I’m neither a pollster nor a statistician, but I believe there are reasons to be cheerful. Minority parties5 representing a plethora of different ideologies and causes have experienced sustained and significant growth in recent years. This appears to be a long-term trend—perhaps fuelled by an increasing disillusionment with “mainstream” politics in general. Nearly half a century ago, in the 1959 General Election, 1% of the electorate6 voted for minor parties. In the 2005 General Election, this had risen to 10.3%, the highest proportion in modern times.7 In 1959, the share of the vote for the Conservative and Labour parties was 93.2%. In 2005, it was just 67.6%.
In other major elections, the rise of minority parties has been even more dramatic and—because of the increasing use of proportional representation—more profitable in terms of winning seats. In the 1994 UK elections for the European Parliament, 11% voted for minority parties. In 1999—the first such elections held under a proportional voting system—this had risen to 23.5%. In the last European elections in 2004, the proportion had increased further still to 34.8%. An interesting aside is that those elections also saw the two largest parties score less than 50% of the nationwide vote between them,8 the first time this has happened since the advent of universal suffrage.
The elections for the Greater London Assembly tell a similar story. In 2004, both the Respect Party and the British National Party came within a whisker of securing elected representation.9 In the 2000 elections, the obscure Christian Peoples Alliance polled 3.3% of the vote—falling just 1.7% short of securing an assembly seat. According to their latest submission to the Electoral Commission, the Christian People’s Alliance is hardly a mass movement—it has less than 400 members.10
Of course, this sort of number crunching doesn’t conclusively prove that a newly founded Libertarian Party would have a good chance of electoral success. Perhaps the various ideologies and interests represented by these relatively successful minor parties have a firmer, more committed base of support than libertarians could presently hope for.
It is also fair to say that even if a Libertarian Party did secure, for sake of argument, a seat in the European Parliament and the Greater London Assembly in 2009, this would not constitute a quantum leap towards control of either the executive or the legislature. Nevertheless, the gains in political credibility, and media impact, could be considerable. The arena of British electoral politics is clearly one in which small, poorly funded groups of determined and motivated individuals are starting to meet with modest forms of success. The mounting evidence is that libertarian absenteeism from this arena shouldn’t be taken lightly.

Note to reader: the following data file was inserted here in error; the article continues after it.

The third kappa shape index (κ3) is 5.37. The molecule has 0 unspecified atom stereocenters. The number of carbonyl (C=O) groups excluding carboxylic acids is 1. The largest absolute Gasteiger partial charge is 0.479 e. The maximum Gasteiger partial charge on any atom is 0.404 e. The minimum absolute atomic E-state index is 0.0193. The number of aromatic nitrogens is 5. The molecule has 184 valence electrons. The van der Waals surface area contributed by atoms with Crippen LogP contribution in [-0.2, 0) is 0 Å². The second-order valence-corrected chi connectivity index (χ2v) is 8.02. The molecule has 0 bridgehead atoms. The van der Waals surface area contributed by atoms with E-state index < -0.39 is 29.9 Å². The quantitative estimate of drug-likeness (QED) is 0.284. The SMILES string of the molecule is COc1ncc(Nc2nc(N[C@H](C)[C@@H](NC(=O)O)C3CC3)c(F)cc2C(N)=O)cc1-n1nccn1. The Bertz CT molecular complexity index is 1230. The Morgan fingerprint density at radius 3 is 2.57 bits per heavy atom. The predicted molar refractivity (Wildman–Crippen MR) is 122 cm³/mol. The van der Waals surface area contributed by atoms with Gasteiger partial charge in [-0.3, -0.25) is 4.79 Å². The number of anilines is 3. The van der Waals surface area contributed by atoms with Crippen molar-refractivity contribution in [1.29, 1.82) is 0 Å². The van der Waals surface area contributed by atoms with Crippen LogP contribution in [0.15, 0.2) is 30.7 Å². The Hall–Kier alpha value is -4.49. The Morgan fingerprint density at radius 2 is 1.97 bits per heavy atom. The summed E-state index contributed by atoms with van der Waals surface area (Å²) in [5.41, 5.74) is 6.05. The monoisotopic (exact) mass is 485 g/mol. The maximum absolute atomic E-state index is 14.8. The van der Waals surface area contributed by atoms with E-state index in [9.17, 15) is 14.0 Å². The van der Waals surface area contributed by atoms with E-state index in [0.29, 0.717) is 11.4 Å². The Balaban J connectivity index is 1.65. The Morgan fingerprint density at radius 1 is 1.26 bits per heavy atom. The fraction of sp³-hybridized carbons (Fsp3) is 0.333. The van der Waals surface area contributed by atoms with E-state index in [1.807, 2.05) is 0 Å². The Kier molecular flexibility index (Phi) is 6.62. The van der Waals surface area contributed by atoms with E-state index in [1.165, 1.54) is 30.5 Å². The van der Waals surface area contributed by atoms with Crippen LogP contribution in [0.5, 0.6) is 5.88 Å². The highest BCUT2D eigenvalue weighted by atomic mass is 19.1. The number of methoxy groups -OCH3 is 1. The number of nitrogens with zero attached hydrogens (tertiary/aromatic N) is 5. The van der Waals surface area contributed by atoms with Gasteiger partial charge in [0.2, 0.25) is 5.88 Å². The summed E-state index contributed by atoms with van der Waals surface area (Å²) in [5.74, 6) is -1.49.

The electoral cycle can inspire libertarians to become advocates
Brian Micklethwait is one of my favourite libertarian writers. His writing usually makes me smile and always makes me think. I am rarely entertained or educated in the same way, or to the same extent, by any other political commentator. I don’t know Brian at all well—I have met him perhaps half a dozen times—so I’m particularly loath to criticise him personally. But, duty demands it Brian is one of those highly effective libertarians who seem to produce a highly engaging product, but laments—or perhaps even celebrates—his lack of self-discipline. He readily concedes that LA mailings he oversaw often went out late and/or haphazardly, and on his blog11 he casually refers to how he hasn’t got round to writing very much recently.
I think Brian proves my counter-intuitive assertion that libertarians need more collective discipline in order to increase our political influence. In his touching—almost pained—defenestration of the Independent Libertarian Party in 1999,12 Brian rails against the perpetual, externally-enforced, tedious administrative deadlines which require those seeking to garner electoral votes to act in certain (slightly odd) ways at certain (largely arbitrary) times.
But, I may well have been a more effective libertarian crusader over the past ten years if—rather than being kindly asked to commit to paper some of my ill-considered thoughts about Rawls’ veil of ignorance13 at a time of my choosing—I’d been encouraged to assist in a Libertarian electoral effort that was strictly time-limited. I can’t write as well as Brian Micklethwait. I’m not nearly as witty. But I’m pretty good at persuading ordinary folk in the pub or on the doorstep that libertarianism is a pretty good thing and that they should back it. I’m just guessing that there are a lot of libertarians like me. Why haven’t I set up the Libertarian Party myself? Well, I think I can confidently say that my own lack of self-discipline dwarves even Brian’s.
The truth is that the electoral cycle—with its clear deadlines and potential dramas—could act as a real incentive for those who don’t have the skills, knowledge, self-discipline or dedication of the LA’s leading lights. We might well see more libertarians talking face-to-face to more “undecided” people than seems imaginable at present. This is only a potential prize, but is a valuable one.